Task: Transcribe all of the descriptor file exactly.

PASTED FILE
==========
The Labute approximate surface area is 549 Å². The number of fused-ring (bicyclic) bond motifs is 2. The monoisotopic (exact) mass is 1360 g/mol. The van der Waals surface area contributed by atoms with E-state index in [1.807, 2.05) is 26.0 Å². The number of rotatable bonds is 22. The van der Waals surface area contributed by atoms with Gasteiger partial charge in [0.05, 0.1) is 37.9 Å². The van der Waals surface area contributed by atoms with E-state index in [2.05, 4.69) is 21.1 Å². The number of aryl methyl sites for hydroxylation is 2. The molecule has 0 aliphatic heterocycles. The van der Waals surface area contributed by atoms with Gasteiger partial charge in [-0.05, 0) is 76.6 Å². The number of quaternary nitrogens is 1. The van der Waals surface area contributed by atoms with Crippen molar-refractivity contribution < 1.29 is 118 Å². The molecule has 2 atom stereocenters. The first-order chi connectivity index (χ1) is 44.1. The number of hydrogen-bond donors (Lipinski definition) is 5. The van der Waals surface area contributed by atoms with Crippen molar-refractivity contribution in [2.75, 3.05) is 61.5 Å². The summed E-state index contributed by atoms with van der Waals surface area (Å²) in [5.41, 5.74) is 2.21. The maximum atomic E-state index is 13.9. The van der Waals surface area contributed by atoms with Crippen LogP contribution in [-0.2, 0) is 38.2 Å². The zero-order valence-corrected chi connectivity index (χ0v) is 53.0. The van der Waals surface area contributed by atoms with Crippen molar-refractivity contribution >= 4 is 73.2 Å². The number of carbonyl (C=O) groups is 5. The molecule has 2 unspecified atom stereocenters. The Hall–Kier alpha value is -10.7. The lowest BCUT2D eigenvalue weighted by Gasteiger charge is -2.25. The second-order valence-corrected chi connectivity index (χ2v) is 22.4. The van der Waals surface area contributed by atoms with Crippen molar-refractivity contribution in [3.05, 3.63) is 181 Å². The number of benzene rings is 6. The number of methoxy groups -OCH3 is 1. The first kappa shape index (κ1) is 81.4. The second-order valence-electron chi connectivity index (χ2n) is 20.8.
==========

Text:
The Labute approximate surface area is 549 Å². The number of fused-ring (bicyclic) bond motifs is 2. The monoisotopic (exact) mass is 1360 g/mol. The van der Waals surface area contributed by atoms with E-state index in [1.807, 2.05) is 26.0 Å². The number of rotatable bonds is 22. The van der Waals surface area contributed by atoms with Gasteiger partial charge in [0.05, 0.1) is 37.9 Å². The van der Waals surface area contributed by atoms with E-state index in [2.05, 4.69) is 21.1 Å². The number of aryl methyl sites for hydroxylation is 2. The molecule has 0 aliphatic heterocycles. The van der Waals surface area contributed by atoms with Gasteiger partial charge in [-0.05, 0) is 76.6 Å². The number of quaternary nitrogens is 1. The van der Waals surface area contributed by atoms with Crippen molar-refractivity contribution < 1.29 is 118 Å². The molecule has 2 atom stereocenters. The first-order chi connectivity index (χ1) is 44.1. The number of hydrogen-bond donors (Lipinski definition) is 5. The van der Waals surface area contributed by atoms with Crippen molar-refractivity contribution in [2.75, 3.05) is 61.5 Å². The summed E-state index contributed by atoms with van der Waals surface area (Å²) in [5.41, 5.74) is 2.21. The maximum atomic E-state index is 13.9. The van der Waals surface area contributed by atoms with Crippen LogP contribution in [-0.2, 0) is 38.2 Å². The zero-order valence-corrected chi connectivity index (χ0v) is 53.0. The van der Waals surface area contributed by atoms with Crippen molar-refractivity contribution >= 4 is 73.2 Å². The number of carbonyl (C=O) groups is 5. The molecule has 2 unspecified atom stereocenters. The Hall–Kier alpha value is -10.7. The lowest BCUT2D eigenvalue weighted by Gasteiger charge is -2.25. The second-order valence-corrected chi connectivity index (χ2v) is 22.4. The van der Waals surface area contributed by atoms with Crippen molar-refractivity contribution in [3.05, 3.63) is 181 Å². The number of benzene rings is 6. The number of methoxy groups -OCH3 is 1. The first kappa shape index (κ1) is 81.4. The second-order valence-electron chi connectivity index (χ2n) is 20.8.